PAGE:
By Kim Watts-Diaz
Hill Country, the verdant central region of our state that stretches from just east of the Colorado River to just west of the Pecos, is considered by some to be the Texas version of paradise. In spring, a riot of wildflowers lines the hills and highways. In summer, Hill Country’s many sparkling rivers and lakes beckon in the Texas heat. Year round, quaint towns such as Burnet, Gruene, Fredericksburg, New Braunfels and Kerrville offer fantastic shopping, festivals and family activities.
The bed-and-breakfasts of Hill Country are a wonderful opportunity to introduce your children to not only Texas’ most breathtaking region, but also the quaint niceties of yesterday. For the about the same price as a no-frills motel room, the family can stay at a gracious Texas manor with beautifully decorated rooms, lush grounds, and gourmet meals. From a freshly prepared country breakfast to a long, lazy sunset viewed from a porch swing, to falling asleep in a cozy bed while cicadas sing to the starry Texas sky, the family will find new appreciation for life’s more simple pleasures - and for time spent together.
Bed-and-breakfast inns have long been popular as quaint, romantic getaways for couples - and many do maintain an adults-only policy. However, a significant amount of inns in Texas Hill Country, due to their proximity to family attractions such as Schlitterbahn, Sea World, the New Braunfels River and the towns of New Braunfels and Gruene, have put out the welcome mat for families with young children.
Pam Thomas, president of the New Braunfels Bed and Breakfast Association and owner of Acorn Hill, is happy to help families find kid-friendly accommodations in the area, and recommends that parents consider the following when selecting a bed-and-breakfast:
• Children’s ages - Tell the host your children’s ages when making a reservation. Some inns may have age restrictions or other requirements regarding children. Why? "Some rooms are quieter than others," Thomas says. "For example, a family with an infant can be booked into a cottage, if available, so if the baby cries it doesn’t disturb other guests at night."
Many bed-and-breakfasts will also require that any child younger than age 18 be under adult supervision at all times while on the property, to minimize any risk of damage to the charming touches that make staying at a bed and breakfast so special.
• Menus - "Children don’t usually like quiche or Canadian bacon, so I keep an array of breakfast cereals for them to choose from," Thomas says. Make sure that the bed-and-breakfast you select has menu options that kids will find appealing.
• Pet policies- Very few inns allow pets to stay on the property, but if kids like to have the dog along for a day of outdoor fun with the family, many inns can help you locate a place for Fido to stay. "We actually have an animal bed-and-breakfast nearby," says Thomas, regarding pet lodging near Acorn Hill. "It’s much more than a kennel - it’s a really fancy place for your dog or cat to be pampered."
• Property size- "Consider whether the property surrounding the inn is large enough for kids to go out and play," Thomas says. "Bed-and-breakfasts located within a city may only have small, pristine gardens that they don’t want children messing up." Some Hill Country inns, however, are on large, well-landscaped property with much for families to explore and enjoy, including hiking trails, gardens, swimming pools and proximity to a lake, river or town attraction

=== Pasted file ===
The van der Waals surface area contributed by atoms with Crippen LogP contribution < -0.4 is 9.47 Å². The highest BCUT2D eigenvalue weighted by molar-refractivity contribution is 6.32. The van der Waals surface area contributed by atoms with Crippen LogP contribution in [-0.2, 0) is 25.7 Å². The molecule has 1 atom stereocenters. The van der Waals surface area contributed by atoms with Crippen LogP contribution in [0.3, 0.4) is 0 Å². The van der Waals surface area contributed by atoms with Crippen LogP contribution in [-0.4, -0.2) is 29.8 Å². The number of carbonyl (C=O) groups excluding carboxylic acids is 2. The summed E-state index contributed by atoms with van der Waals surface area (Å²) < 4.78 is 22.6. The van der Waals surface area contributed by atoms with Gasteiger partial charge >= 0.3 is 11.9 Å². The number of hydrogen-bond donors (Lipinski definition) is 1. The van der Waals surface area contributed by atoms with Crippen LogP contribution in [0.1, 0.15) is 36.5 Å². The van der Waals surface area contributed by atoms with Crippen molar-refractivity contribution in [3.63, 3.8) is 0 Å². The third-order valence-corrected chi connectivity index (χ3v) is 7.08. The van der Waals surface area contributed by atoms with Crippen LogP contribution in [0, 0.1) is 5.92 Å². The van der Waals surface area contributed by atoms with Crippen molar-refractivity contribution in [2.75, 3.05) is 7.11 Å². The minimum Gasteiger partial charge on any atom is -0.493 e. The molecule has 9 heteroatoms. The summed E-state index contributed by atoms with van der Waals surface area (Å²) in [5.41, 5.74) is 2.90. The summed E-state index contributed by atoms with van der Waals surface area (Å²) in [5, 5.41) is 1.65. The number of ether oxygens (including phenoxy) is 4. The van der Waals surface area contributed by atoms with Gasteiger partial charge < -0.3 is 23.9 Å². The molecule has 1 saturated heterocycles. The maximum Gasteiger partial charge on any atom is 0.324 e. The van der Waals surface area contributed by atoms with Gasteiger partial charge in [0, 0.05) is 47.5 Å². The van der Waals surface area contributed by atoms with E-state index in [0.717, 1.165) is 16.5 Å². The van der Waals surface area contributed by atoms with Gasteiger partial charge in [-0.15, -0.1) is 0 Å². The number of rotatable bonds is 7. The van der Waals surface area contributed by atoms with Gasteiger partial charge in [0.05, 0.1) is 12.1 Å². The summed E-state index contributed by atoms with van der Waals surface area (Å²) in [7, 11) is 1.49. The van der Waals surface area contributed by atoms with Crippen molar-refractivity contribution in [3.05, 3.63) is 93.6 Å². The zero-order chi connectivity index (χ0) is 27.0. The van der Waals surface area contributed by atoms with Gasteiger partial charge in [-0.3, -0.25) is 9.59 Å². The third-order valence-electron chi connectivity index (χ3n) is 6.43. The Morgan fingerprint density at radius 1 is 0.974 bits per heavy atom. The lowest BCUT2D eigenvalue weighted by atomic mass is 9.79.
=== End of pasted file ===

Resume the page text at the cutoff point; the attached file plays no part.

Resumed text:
• Activities available- "At Acorn Hill, we have a cabinet full of board games, a TV/VCR and children’s video collection, so Mom and Dad can play a video to keep kids happy on a rainy day," Thomas says. "Be sure to ask if your inn provides rainy day activities for children."
Some bed-and-breakfasts will also coordinate group activities, such as singalongs, crafts, hiking, horseback riding, boating, fishing, and shopping or local tours.
• House rules -All kids, from toddler to teen, should be prepared to use their best "visiting manners" while staying at any bed-and-breakfast. Unlike the anonymity of a hotel stay, you may be mingling with your hosts and any other guests, and possibly sharing mealtimes and common areas such as porches, gardens, foyers and libraries from time to time. That means kids (as well as grown-ups) need to be polite to hosts and guests, use their "inside" voices and respect the belongings and rules of the house.
Don’t worry, however, that a bed-and-breakfast stay will be like a visit to a fussy great-aunt’s house for the kids. "We like to have children stay with us," says Innkeeper Monica Friedel of Accents of Gruene Bed & Breakfast in Gruene. "Most have been very well-behaved.
Locating Family-Friendly Bed and Breakfasts in Texas Hill Country:
• New Braunfels Bed and Breakfast Association - 1-800-525-4618; www.texasbedandbreakfast.com - Locate family friendly inns in the New Braunfels area.
• BnBFinder.Com - 1-888-469-6663; www.bnbfinder.com/childrenwelcome - Perform Central Texas regional searches for inns that welcome children.
• Theinnkeeper.com Bed and Breakfast Guide - www.theinnkeeper.com - Perform Central Texas regional searches for inns that welcome children.
• TexasHillCountry.com Visitor and Travel Guide - www.texashillcountry.com - Perform searches by town for Bed and Breakfasts, family activities, calendar events and more.
• Texas Hill Country Life On-Line - 210-495-1484; www.texhillcntry.com - Locate Bed & Breakfasts, camps, river outfitters, restaurants and more.
• 2003-2004 TexasTraveler: The Ultimate Guide to the Lone Star State, Texas Monthly Custom Publishing, 2003.
• Absolutely Every Bed & Breakfast Texas, by Carl Hanson, Editor, Sasquatch Books, 2000.
Kim Watts-Diaz is editor ofHouston Family Magazine, a United Parenting Publication.